Case Analysis “Southwest Airlines 2008”
The University of Iowa
Case Analysis “Soutwesth Airlines 2008”
U.S. Airline Industry Overview
Ever since the Wright brothers successfully flown the first airplane in 1903, air travel had become one of the most popular means of long distance travel. From 1937 to 1978, air transportation was part of public utilities and was regulated by the federal Civil Aeronautics Board in the U.S. Airfares, routes, schedules, and number of airlines, were all regulated; airlines were guaranteed to have a reasonable return of investment. It was an attractive industry because of the high return and few competitors. In 1978, the Airline Deregulation Act was passed and signed by President Carter. The deregulation would allow the airline industry to operate under market forces. Attractiveness of U.S. Airline Industry
Michael Porter (1979) argued that the attractiveness of an industry is determined by five basic forces, “The nature and degree of competition in an industry hinge on five forces: the threat of new entrants, the bargaining power of customers, the bargaining power of suppliers, the threat of substitute products or services (where applicable), and the jockeying among current contestants.” Before deregulation, the barriers of entry to the airline industry were very high. The airline industry was operating as public utility, any new airlines entering the industry must be approved by the U.S. government, and bureaucracy made it very difficult to enter. Deregulation lowered the barriers of entry for the airline industry. The threat of new entrants becomes a high force for the airline industry. The bargaining power of customers is very strong in the airline industry since there is little differentiation between one airline and another besides the ticket fare. Consumer loyal is low because they can easily compare and choose from different airlines on the internet. Fuel, engines and employees are the important suppliers in the airline industry, and yet, airlines hold very low bargaining power over them. Fuel cost remains the biggest operating cost of airlines, Boeing and Airbus are the only engine suppliers, and unionized aviation workers hold strong bargaining power. Although the force of threat of substitute products is not very high, they do exist. For business travelers, the more economical, time-saving, and convenient substitution for air travel is video-conference. For personal leisure travels, trains, cars, even cruise ships can be substitutions for air travel. The threat of competition was not in the equation until the deregulation. Guaranteed return on investment vanished, existing airlines were driven into price wars to survive, competitive became intense. Adding to the five forces, high operating costs, fuel crisis, unstable economic climates, natural disasters, terrorism and war, and the Open Skies agreement which allows foreign airlines to enter the U.S. market are all threats to the industry. Despite the five forces and the external environment all working unfavorably against the airline industry, there are still new entrants. The new airlines see customer dissatisfaction with airline service and trending increase demand in air traffic as opportunities in the airline industry. Most of the started airlines aim for markets that are ignored or abandoned by major airlines. Weighing threats against opportunities listed, the U.S. airline industry is considered an unattractive sector to compete in. Southwest Airlines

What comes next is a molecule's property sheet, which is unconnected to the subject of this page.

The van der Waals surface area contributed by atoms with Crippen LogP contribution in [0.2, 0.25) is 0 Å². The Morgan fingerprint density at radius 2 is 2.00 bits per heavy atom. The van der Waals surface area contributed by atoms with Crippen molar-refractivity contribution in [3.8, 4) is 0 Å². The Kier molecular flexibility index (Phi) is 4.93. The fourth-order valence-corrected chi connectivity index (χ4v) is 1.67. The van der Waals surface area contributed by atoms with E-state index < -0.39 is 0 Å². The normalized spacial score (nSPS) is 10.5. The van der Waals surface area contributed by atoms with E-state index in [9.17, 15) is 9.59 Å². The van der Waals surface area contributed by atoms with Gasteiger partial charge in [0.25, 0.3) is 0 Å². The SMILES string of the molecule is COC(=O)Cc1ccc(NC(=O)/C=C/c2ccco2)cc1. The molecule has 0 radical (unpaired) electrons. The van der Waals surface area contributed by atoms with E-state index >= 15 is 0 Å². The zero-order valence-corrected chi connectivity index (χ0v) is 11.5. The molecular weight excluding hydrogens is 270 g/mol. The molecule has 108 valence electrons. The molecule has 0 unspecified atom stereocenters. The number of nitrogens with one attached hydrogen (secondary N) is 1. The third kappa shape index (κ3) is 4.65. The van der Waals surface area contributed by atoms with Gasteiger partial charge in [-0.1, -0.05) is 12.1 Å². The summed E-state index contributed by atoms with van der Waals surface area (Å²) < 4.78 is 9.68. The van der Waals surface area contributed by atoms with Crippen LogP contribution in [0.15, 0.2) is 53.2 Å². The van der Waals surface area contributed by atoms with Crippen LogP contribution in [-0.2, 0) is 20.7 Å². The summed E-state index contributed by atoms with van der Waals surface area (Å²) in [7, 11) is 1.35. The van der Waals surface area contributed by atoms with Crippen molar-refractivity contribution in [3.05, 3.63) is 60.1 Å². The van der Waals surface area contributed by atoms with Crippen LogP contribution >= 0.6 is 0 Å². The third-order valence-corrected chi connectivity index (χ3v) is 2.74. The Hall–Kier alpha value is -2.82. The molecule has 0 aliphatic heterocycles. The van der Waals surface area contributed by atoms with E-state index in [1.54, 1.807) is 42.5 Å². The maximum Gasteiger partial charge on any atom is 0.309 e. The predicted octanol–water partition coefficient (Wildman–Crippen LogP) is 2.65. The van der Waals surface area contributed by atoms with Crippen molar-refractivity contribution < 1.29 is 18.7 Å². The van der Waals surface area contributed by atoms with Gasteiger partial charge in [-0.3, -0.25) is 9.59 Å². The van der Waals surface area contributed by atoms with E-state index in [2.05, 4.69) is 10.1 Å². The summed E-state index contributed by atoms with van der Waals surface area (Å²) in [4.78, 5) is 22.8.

After deregulation, the airline industry was flooded with new entrants by its high profit margins. Many did not survive, in fact, more than 150 airlines filed for bankruptcy in the first decade after the deregulation. Incorporated in Texas, commenced service in 1971, today Southwest Airlines is one of the largest airlines in the U.S. It flies to 72 cities in the U.S. with more than 3,400 flights a day. Southwest offers nonstop flights in 503 roundtrip...
References: Porter, M. E. (1979). How competitive forces shape strategy. Michael E. Harvard Business Review, 57 (2), 137-145.
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